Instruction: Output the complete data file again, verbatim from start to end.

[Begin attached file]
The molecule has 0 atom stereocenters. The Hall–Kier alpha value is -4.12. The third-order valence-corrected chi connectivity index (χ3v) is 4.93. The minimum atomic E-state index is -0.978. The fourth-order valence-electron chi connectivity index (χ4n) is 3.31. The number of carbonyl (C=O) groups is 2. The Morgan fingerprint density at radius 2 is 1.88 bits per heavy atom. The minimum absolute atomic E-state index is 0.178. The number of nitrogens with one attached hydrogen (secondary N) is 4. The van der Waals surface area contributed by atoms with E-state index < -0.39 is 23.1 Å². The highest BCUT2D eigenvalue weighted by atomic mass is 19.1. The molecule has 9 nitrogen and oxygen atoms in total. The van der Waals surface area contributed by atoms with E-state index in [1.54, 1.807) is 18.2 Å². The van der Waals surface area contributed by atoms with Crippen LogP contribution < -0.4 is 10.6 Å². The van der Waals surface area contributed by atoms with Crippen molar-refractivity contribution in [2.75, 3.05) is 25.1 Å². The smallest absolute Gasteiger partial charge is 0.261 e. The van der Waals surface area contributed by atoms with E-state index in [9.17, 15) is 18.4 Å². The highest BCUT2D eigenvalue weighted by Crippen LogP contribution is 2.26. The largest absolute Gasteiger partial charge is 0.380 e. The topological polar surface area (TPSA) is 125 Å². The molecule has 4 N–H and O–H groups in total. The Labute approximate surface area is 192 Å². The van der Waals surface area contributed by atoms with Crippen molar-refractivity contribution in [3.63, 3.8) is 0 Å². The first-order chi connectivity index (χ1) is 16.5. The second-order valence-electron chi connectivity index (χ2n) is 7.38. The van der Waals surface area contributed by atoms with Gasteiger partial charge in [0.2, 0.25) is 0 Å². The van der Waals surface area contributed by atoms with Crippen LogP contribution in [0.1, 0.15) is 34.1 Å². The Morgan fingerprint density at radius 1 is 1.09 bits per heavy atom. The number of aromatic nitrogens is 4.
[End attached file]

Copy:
The molecule has 0 atom stereocenters. The Hall–Kier alpha value is -4.12. The third-order valence-corrected chi connectivity index (χ3v) is 4.93. The minimum atomic E-state index is -0.978. The fourth-order valence-electron chi connectivity index (χ4n) is 3.31. The number of carbonyl (C=O) groups is 2. The Morgan fingerprint density at radius 2 is 1.88 bits per heavy atom. The minimum absolute atomic E-state index is 0.178. The number of nitrogens with one attached hydrogen (secondary N) is 4. The van der Waals surface area contributed by atoms with E-state index < -0.39 is 23.1 Å². The highest BCUT2D eigenvalue weighted by atomic mass is 19.1. The molecule has 9 nitrogen and oxygen atoms in total. The van der Waals surface area contributed by atoms with E-state index in [1.54, 1.807) is 18.2 Å². The van der Waals surface area contributed by atoms with Crippen LogP contribution < -0.4 is 10.6 Å². The van der Waals surface area contributed by atoms with Crippen molar-refractivity contribution in [2.75, 3.05) is 25.1 Å². The smallest absolute Gasteiger partial charge is 0.261 e. The van der Waals surface area contributed by atoms with E-state index in [9.17, 15) is 18.4 Å². The highest BCUT2D eigenvalue weighted by Crippen LogP contribution is 2.26. The largest absolute Gasteiger partial charge is 0.380 e. The topological polar surface area (TPSA) is 125 Å². The molecule has 4 N–H and O–H groups in total. The Labute approximate surface area is 192 Å². The van der Waals surface area contributed by atoms with Crippen molar-refractivity contribution in [3.63, 3.8) is 0 Å². The first-order chi connectivity index (χ1) is 16.5. The second-order valence-electron chi connectivity index (χ2n) is 7.38. The van der Waals surface area contributed by atoms with Gasteiger partial charge in [0.2, 0.25) is 0 Å². The van der Waals surface area contributed by atoms with Crippen LogP contribution in [0.1, 0.15) is 34.1 Å². The Morgan fingerprint density at radius 1 is 1.09 bits per heavy atom. The number of aromatic nitrogens is 4.